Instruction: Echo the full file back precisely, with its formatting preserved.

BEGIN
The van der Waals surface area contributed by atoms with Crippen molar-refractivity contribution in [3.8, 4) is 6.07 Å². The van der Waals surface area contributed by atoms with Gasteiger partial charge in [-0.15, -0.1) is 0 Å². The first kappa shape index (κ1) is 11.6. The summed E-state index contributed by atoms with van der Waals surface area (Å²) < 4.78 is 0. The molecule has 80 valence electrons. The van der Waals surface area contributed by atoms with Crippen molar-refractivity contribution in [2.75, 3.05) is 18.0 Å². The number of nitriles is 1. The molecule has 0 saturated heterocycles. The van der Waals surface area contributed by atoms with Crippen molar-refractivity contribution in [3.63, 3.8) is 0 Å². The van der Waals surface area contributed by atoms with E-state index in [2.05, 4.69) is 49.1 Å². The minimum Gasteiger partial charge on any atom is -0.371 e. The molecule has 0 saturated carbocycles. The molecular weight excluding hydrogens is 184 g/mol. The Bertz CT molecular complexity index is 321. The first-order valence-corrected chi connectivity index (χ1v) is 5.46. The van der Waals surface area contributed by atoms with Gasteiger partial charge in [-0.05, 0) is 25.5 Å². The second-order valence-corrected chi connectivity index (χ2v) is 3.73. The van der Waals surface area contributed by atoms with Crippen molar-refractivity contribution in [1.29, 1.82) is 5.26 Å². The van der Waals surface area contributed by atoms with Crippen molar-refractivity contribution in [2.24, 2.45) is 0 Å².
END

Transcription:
The van der Waals surface area contributed by atoms with Crippen molar-refractivity contribution in [3.8, 4) is 6.07 Å². The van der Waals surface area contributed by atoms with Gasteiger partial charge in [-0.15, -0.1) is 0 Å². The first kappa shape index (κ1) is 11.6. The summed E-state index contributed by atoms with van der Waals surface area (Å²) < 4.78 is 0. The molecule has 80 valence electrons. The van der Waals surface area contributed by atoms with Crippen molar-refractivity contribution in [2.75, 3.05) is 18.0 Å². The number of nitriles is 1. The molecule has 0 saturated heterocycles. The van der Waals surface area contributed by atoms with Crippen molar-refractivity contribution in [3.63, 3.8) is 0 Å². The van der Waals surface area contributed by atoms with E-state index in [2.05, 4.69) is 49.1 Å². The minimum Gasteiger partial charge on any atom is -0.371 e. The molecule has 0 saturated carbocycles. The molecular weight excluding hydrogens is 184 g/mol. The Bertz CT molecular complexity index is 321. The first-order valence-corrected chi connectivity index (χ1v) is 5.46. The van der Waals surface area contributed by atoms with Gasteiger partial charge in [-0.05, 0) is 25.5 Å². The second-order valence-corrected chi connectivity index (χ2v) is 3.73. The van der Waals surface area contributed by atoms with Crippen molar-refractivity contribution in [1.29, 1.82) is 5.26 Å². The van der Waals surface area contributed by atoms with Crippen molar-refractivity contribution in [2.24, 2.45) is 0 Å².